Quantum Phase Transition Between U(5) and O(6) Limits
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Critical Exponents of Quantum Phase Transition Between U(5) and O(6) Limits of Interacting Boson Model
Abstract
In this paper, Landau theory for phase transitions is shown to be a useful approach for quantal system such as atomic nucleus. A detailed analysis of critical exponents of ground state quantum phase transition between U(5) and O(6) limits of interacting boson model is presented.
Keywords: Landau theory, quantum phase transition, critical exponents, dynamical symmetry limits.
PACS: 24.10.Pa; 21.60.Fw;
 Introduction
Studying the behavior of nuclear matter under extreme conditions of temperature and density, including possible phase transitions, is one of the most interesting subjects in recent years. Drastic changes in the properties of physical systems are called phase transitions which these properties have been characterized by order parameters. Phase transitions occur as some of parameters, i.e. control parameters, which have constrained system, are varied. Temperaturegoverned phase transitions in which the control parameter is temperature,, have been known for many years [1]. Landau theory of phase transitions [23] was formulated in the late 1930's as an attempt to develop a general method of analysis for various types of phase transitions in condensed matter physics and especially in crystals .It relies on two basic conditions, namely on (a) the assumption that the free energy is an analytic function of an order parameter and on (b) the fact that the expression for the free energy must obey the symmetries of the system. Condition (a) is further strengthened by expressing the free energy as a Taylor series in the order parameter.
For fluid systems, as we become close to the critical point, some of the quantities of system are related to the temperature asfor some exponents of. The similar behaviors may be seen not as a function of temperature but as a function of some other quantities of system, e.g.. These exponents,, are called critical exponents and naturally defined as [4]. Some basic critical exponents in thermodynamics have been employed to describe the evolution of considered systems near the critical points [56].
 Quantum Phase Transition in the Interacting Boson Model (IBM)
In nuclear physics, quantum phase transitions, sometimes called zero temperature or groundstate phase transitions can be studied most easily with using algebraic techniques that associate with a specific mathematical symmetry with different nuclear shapes. Interacting Boson Model (IBM) as the most popular algebraic model in description of nuclear structures was proposed in 1975 by Iachello and Arima to describe the collective excitations of atomic nuclei [710]. In this model, nucleons in an eveneven isotope are divided into an inert core and an even number of valence particles. These particles are then considered as coupled into two kinds of bosons that may carry either a total angular momentum 0 or 2, and are respectively called the s and dbosons. The bilinear operator that may be formed with s and dboson creation and annihilation operators close into the U(6) algebra whose three possible subgroup chain match with the U(5), SU(3) and SO(6) solution of the Bohr Hamiltonian, i.e. respectively with spherical, axially deformed and γunstable shapes. It is of great interest to be able to describe the evolution of considered systems near the critical points. Let's consider a general form of IBM Hamiltonian as [7]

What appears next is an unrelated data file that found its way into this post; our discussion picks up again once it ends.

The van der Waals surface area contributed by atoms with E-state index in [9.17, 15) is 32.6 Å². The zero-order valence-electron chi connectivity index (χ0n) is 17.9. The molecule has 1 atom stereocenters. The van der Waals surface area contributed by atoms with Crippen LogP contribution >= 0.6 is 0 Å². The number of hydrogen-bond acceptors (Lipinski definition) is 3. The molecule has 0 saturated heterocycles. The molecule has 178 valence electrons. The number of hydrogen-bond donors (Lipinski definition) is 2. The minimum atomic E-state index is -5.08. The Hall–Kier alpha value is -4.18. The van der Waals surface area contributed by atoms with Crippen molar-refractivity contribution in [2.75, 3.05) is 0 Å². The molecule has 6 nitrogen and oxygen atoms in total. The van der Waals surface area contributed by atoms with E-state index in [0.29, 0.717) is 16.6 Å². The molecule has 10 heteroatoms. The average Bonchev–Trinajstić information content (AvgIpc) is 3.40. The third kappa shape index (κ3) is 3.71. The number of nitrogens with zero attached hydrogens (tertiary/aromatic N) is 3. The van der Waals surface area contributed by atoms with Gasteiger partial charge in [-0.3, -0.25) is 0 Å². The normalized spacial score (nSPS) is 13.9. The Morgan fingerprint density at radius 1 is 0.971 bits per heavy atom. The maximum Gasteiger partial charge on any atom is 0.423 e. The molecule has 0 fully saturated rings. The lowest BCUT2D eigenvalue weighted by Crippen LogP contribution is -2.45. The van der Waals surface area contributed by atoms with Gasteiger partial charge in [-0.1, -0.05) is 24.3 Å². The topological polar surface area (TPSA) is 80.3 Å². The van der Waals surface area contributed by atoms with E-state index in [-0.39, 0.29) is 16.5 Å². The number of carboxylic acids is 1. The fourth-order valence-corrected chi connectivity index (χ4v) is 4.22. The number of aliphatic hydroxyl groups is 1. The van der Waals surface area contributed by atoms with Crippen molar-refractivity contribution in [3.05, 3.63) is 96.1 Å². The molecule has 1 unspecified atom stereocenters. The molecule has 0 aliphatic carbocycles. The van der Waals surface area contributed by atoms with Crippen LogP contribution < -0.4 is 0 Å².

where is the d boson number operator and, i.e.explores the quadrupole interaction. Also, other terms of Hamiltonian are
This general Hamiltonian can describe three dynamical symmetry limits with different values of constants, i.e.,ands. We must consider a transitional Hamiltonian to describe the critical exponents at the critical point of phase transition. To this aim, we propose the following schematic Hamiltonians for transition [11,21]
Where we have introducedand. The limit of IBM is recovered viaandreproduces the limit. It means one can describe a continuous, e.g. secondorder shape phase transition by changing between these two limits. On the other hand, classical limit of transitional Hamiltonian, Eq.(3), is obtained by considering its expectation value in the coherent state [1214 ]
Whereis the boson vacuum state,andare the creation operators of s and d bosons, respectively andcan be related to deformation collective parameters,,and. The energy surface which follows from expectation value of transitional Hamiltonian in the coherent state, Eq.(4), is given by
Critical point of considered transitional region have obtained via [15] condition which gives in this case. We show the dependence of energy surface on the order parameter,, above and below of the critical point of phase transition, xcritical, in Figure1. In phase transition from, i.e. spherical limit, to, namely,unstable limit, one sees that, the evolution of energy surface goes from a pureto a combination ofand that has a deformed minimum. At the critical point of this transition, energy surface is a pure. These results interpret thatcondition corresponds approximately to a ‘‘very ï¬‚at energy surface’’, similar to what have happened for the E(5) critical point [ 16], i.e. critical point of transitional region.